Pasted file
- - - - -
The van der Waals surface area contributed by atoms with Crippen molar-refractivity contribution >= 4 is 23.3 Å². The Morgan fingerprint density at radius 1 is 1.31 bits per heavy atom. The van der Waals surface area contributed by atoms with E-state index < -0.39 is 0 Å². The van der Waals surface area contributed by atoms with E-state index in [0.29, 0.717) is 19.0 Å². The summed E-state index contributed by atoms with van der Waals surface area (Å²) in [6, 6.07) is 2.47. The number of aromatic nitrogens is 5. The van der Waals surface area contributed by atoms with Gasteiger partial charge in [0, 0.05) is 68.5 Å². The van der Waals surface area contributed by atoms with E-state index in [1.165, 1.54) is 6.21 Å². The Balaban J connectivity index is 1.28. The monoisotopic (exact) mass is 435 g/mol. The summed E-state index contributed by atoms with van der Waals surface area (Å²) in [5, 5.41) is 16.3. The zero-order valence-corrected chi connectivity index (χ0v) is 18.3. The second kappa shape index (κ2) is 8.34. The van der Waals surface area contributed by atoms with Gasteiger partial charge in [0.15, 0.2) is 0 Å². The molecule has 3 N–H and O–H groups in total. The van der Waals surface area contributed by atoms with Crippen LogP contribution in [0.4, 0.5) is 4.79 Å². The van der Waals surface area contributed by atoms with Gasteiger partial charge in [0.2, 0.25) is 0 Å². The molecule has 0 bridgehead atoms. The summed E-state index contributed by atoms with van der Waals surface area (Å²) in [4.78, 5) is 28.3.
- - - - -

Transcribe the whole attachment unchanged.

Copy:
The van der Waals surface area contributed by atoms with Crippen molar-refractivity contribution >= 4 is 23.3 Å². The Morgan fingerprint density at radius 1 is 1.31 bits per heavy atom. The van der Waals surface area contributed by atoms with E-state index < -0.39 is 0 Å². The van der Waals surface area contributed by atoms with E-state index in [0.29, 0.717) is 19.0 Å². The summed E-state index contributed by atoms with van der Waals surface area (Å²) in [6, 6.07) is 2.47. The number of aromatic nitrogens is 5. The van der Waals surface area contributed by atoms with Gasteiger partial charge in [0, 0.05) is 68.5 Å². The van der Waals surface area contributed by atoms with E-state index in [1.165, 1.54) is 6.21 Å². The Balaban J connectivity index is 1.28. The monoisotopic (exact) mass is 435 g/mol. The summed E-state index contributed by atoms with van der Waals surface area (Å²) in [5, 5.41) is 16.3. The zero-order valence-corrected chi connectivity index (χ0v) is 18.3. The second kappa shape index (κ2) is 8.34. The van der Waals surface area contributed by atoms with Gasteiger partial charge in [0.15, 0.2) is 0 Å². The molecule has 3 N–H and O–H groups in total. The van der Waals surface area contributed by atoms with Crippen LogP contribution in [0.4, 0.5) is 4.79 Å². The van der Waals surface area contributed by atoms with Gasteiger partial charge in [0.2, 0.25) is 0 Å². The molecule has 0 bridgehead atoms. The summed E-state index contributed by atoms with van der Waals surface area (Å²) in [4.78, 5) is 28.3.